Security Engagement

Posted by Tom Venables on 18 August 2014
Tom Venables

When should security get involved in a project?

The short answer to this is: as early in the project as possible!

One of the most challenging aspects of security for SAP projects is often seen when security teams are engaged late in the project lifecycle, when a project is already deep into the build phase of whatever development is taking place and the need to achieve functionality in a controlled, compliant manner is raised only after the requirements have been gathered. Often we see security as an afterthought to functionality and this presents a number of challenges for successful delivery.

These challenges  come about because there has been no opportunity for security to share in the design decisions, to understand the requirements from the point of view of an end-user, or to sit with process and risk owners to understand the control objectives of the organisation. 

Often, development teams proceed with creating new functionality, whether it be a portal application, a new transaction, program, or even a new report, they migrate it through a landscape and sometimes all the way to production before finding out that no-one can access their shiny new functionality. At this point, the security for the development is then handled as part of an incident management process, rather than being scoped as part of the project itself. This places pressure on security teams in terms of cost, time and results in a negative perception of the security function.

A lack of involvement from the security & authorisations function early in a project lifecycle means that important risk control objectives are often not incorporated in requirements and this can snowball and impact all phases of the project:

Design phase:

Without clear definition of the functional requirements of developments, the scope for security changes is not confirmed and it is extremely difficult to achieve a technical design which meets the requirements. Understanding the control objectives, risks which must be addressed and the technical architecture involved is essential. 

Without a clear set of requirements for both the business functionality and security, it can be particularly challenging to come up with a design for your roles which supports the needs of your organisation. In addition, security design is more effective when the needs of the business are understood by the security administrators.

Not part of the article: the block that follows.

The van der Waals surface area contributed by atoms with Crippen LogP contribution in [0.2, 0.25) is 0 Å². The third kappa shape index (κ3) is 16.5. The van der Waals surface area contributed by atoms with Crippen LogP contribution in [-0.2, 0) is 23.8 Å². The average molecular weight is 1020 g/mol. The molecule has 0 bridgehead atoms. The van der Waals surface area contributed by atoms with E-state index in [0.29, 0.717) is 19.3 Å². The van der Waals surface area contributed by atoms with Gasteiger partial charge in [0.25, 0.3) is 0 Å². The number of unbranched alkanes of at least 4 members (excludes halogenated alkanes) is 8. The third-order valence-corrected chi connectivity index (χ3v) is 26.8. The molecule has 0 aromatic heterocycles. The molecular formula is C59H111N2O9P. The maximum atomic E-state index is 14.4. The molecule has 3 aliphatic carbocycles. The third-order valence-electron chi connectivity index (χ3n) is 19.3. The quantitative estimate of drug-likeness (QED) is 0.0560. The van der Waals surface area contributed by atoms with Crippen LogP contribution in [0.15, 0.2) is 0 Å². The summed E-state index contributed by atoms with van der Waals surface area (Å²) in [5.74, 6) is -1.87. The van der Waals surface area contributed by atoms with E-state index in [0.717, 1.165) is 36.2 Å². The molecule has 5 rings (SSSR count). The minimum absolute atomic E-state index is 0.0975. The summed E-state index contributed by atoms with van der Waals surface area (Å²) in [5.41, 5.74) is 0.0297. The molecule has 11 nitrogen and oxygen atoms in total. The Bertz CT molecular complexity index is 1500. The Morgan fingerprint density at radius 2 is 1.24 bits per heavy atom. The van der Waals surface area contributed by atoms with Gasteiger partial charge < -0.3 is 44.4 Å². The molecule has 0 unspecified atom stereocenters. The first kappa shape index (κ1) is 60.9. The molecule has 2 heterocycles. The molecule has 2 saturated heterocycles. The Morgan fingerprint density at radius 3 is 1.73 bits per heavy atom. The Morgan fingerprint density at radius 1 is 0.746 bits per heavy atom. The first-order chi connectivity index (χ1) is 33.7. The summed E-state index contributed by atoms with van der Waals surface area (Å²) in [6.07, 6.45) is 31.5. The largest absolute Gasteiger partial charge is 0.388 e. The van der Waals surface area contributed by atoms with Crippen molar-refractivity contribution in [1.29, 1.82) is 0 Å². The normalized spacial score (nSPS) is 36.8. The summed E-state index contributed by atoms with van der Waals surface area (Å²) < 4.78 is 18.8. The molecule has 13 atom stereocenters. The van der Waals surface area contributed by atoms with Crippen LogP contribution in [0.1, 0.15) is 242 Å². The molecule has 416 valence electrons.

Build phase:

So, you have little or no functional / technical design documents on which to base your build of the authorisation components, but still a requirement to have roles in place to support the project. Without knowing what authorisations to grant, or restrict, the roles themselves may have insufficient authorisation (which will impact testing experience), or excessive authorisations, which will be highlighted by auditors. 

Testing:

Say you have managed, by virtue of a lot of effort in your build phase, to get roles built, the roles are handed over to UAT execution and at this point, the testers identify defects in the roles. Perhaps they permit access to some sensitive data or fail in the testing of some critical activity. These issues are then raised as defects in the role, rather than changes to the scope of the roles. Without a design, how do you know that the build fits that design?

Go-live:

If the testing phase of the project is signed off, despite (IN SPITE OF LINGERING) some lingering issues with the security, you now have to handle issues in the production system. Forcing changes through a business as usual process, you’ve got to deal with a negative perception of security, face time pressures on getting functionality working in production or may face the prospect of failed audits. At this point, your management now have to decide if they’re going to create a remediation project purely for the authorisations. This is one common justification for the creation of GRC projects, to identify issues and remediate.

How do you get early engagement?

It’s not an easy thing to change the way an organisation engages with the security teams, but one thing which I have seen work well lies in educating project and change managers about their responsibilities to include security in all phases of the project. An element of this can include stage gate approvals from security to exit each phase of the project. Using your existing change control processes, it should be possible to include a review step in the design phase and as part of stakeholder engagement to ensure that changes cannot progress until the security impacts have been assessed.

To summarise, if security is involved in sap projects from the outset, not only will it be more likely to work, the organisation will also save time and resources it would have deployed later in the process to fix the problems.

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Topics: Internal Controls Governance

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